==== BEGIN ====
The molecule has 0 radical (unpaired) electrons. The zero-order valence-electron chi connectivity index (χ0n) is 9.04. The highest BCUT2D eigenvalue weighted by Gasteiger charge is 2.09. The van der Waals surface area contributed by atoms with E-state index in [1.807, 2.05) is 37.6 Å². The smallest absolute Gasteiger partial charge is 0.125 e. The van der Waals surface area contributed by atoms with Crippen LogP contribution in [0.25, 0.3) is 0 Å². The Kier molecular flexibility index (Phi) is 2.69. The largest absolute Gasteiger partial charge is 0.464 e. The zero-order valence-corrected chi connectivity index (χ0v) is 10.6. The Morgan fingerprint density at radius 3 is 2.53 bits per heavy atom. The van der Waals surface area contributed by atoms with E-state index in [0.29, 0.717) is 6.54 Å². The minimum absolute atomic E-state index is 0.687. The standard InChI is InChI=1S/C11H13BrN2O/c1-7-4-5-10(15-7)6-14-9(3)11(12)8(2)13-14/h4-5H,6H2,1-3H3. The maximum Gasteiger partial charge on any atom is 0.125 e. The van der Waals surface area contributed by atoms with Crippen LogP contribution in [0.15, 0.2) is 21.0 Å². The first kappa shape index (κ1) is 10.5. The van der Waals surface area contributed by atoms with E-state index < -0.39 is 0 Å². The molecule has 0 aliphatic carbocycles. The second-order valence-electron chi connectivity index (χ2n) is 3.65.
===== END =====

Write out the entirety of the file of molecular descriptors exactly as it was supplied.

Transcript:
The molecule has 0 radical (unpaired) electrons. The zero-order valence-electron chi connectivity index (χ0n) is 9.04. The highest BCUT2D eigenvalue weighted by Gasteiger charge is 2.09. The van der Waals surface area contributed by atoms with E-state index in [1.807, 2.05) is 37.6 Å². The smallest absolute Gasteiger partial charge is 0.125 e. The van der Waals surface area contributed by atoms with Crippen LogP contribution in [0.25, 0.3) is 0 Å². The Kier molecular flexibility index (Phi) is 2.69. The largest absolute Gasteiger partial charge is 0.464 e. The zero-order valence-corrected chi connectivity index (χ0v) is 10.6. The Morgan fingerprint density at radius 3 is 2.53 bits per heavy atom. The van der Waals surface area contributed by atoms with E-state index in [0.29, 0.717) is 6.54 Å². The minimum absolute atomic E-state index is 0.687. The standard InChI is InChI=1S/C11H13BrN2O/c1-7-4-5-10(15-7)6-14-9(3)11(12)8(2)13-14/h4-5H,6H2,1-3H3. The maximum Gasteiger partial charge on any atom is 0.125 e. The van der Waals surface area contributed by atoms with Crippen LogP contribution in [0.15, 0.2) is 21.0 Å². The first kappa shape index (κ1) is 10.5. The van der Waals surface area contributed by atoms with E-state index < -0.39 is 0 Å². The molecule has 0 aliphatic carbocycles. The second-order valence-electron chi connectivity index (χ2n) is 3.65.